Shrewsbury EdTech

Tech resources for Shrewsbury Public School educators


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Emoji Exit Slips

There are many different ways to elicit feedback from students to assess their current understanding of a topic or concept. We have Schoology and Socrative quizzes, Google forms, and more. Sometimes though, a quick check in is all that you need. Rather than worrying about a grade, you just a general sense of how students feel about your lesson.

We shared this post on Plickers, which let you quickly poll your students using cards with QR codes on them. Now, thanks to the wonders of Pinterest, Elin Dolen and her 7 Green teammates have a new idea to share with you…emojis 🤔 😳 😀 😬

This may not be very high tech, but middle school kids LOVE their emojis, so I’m sure they would love this idea! Below is a screen shot of the exit ticket Elin used to get a quick sense of how students felt after learning about natural selection. She had them choose an emoji and give an explanation for why they chose that particular emoji.

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Below is a variation I created using a Google form. Even though you cannot technically add photos to the multiple choice options, I highlighted the emojis and copied them into the boxes…and it worked! I just chose four random emojis, but you could offer more options.

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What do you think? Would you use this idea in your classroom? If so, we’d love to hear how it goes!

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Polling Your Students With Plickers

If you were at the Oak Middle School staff meeting on Tuesday, you heard Jeff LaRose talk about the new tech tool he is using to get quick formative feedback from students in gym class. You probably thought to yourself, “I want to try that!” Well, here is everything you need to know to get yourself started!

There is no shortage of formative assessment apps out there. Socrative, Poll EverywhereClass Kick*, and Kahoot are all great tools for polling students.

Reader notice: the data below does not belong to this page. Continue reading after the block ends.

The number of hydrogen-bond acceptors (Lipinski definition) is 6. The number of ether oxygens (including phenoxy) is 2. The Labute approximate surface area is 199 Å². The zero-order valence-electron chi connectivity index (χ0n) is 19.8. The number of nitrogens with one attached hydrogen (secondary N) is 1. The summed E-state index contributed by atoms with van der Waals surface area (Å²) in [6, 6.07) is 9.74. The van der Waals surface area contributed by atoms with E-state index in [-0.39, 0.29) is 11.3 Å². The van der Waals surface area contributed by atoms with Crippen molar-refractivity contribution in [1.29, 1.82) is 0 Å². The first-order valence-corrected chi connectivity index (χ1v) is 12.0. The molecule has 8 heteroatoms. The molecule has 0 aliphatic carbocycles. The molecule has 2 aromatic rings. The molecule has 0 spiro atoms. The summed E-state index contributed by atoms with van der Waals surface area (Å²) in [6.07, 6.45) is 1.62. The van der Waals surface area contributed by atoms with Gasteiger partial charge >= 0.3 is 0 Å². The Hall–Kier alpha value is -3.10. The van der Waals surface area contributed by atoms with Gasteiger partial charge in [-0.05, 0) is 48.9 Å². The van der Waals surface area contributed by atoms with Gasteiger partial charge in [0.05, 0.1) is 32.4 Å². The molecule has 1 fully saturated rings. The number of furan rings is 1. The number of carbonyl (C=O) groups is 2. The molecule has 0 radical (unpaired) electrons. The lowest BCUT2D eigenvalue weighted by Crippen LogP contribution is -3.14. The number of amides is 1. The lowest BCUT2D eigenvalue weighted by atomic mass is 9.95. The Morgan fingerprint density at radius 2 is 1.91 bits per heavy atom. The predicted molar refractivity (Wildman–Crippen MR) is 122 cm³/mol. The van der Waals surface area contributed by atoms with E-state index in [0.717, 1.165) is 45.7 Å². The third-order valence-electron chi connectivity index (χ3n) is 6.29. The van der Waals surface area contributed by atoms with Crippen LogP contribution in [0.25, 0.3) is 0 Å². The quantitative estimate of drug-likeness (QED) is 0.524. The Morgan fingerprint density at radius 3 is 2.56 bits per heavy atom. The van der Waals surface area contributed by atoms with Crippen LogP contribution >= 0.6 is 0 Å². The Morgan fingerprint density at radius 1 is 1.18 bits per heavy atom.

*Class Kick was mentioned to us by a few teachers at the high school. We will be writing a blog post about it shortly, so if you currently use it in your classroom, we would love to get your opinions/suggestions to share with others!

Plickers sets itself apart from the rest because it lets teachers get real-time formative data without the use of student devices. This makes it a great tool for all classroom settings. The teacher still must use the Plickers app on their iPhone or iPad, but the students simply hold up a card with what looks like a QR code. The teacher’s device scans all of the codes in the class and yields quick results. The bottom left image is an example of the student #1 response card. They can answer “A”, “B”, “C”, or “D” depending on how they orient the card. The bottom right image shows an example of the teacher’s results screen.

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The Cards

You can purchase a 40-card standard deck of Plinker cards on Amazon for $20. They come on durable, matte-laminated card stock and are ready to use. You can also print out your own deck for free! They provide all necessary handouts and instructions here. It is recommend that you print them on card stock and laminate them only if you have a matte laminating option. The typical glossy laminate makes it difficult for the iPad to scan the codes. (Jeff learned at his conference it’s much easier to just purchase the cards, so he bought one of the decks from Amazon.)

Happy Polling!


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Quiz Retakes with Google Forms and Flubaroo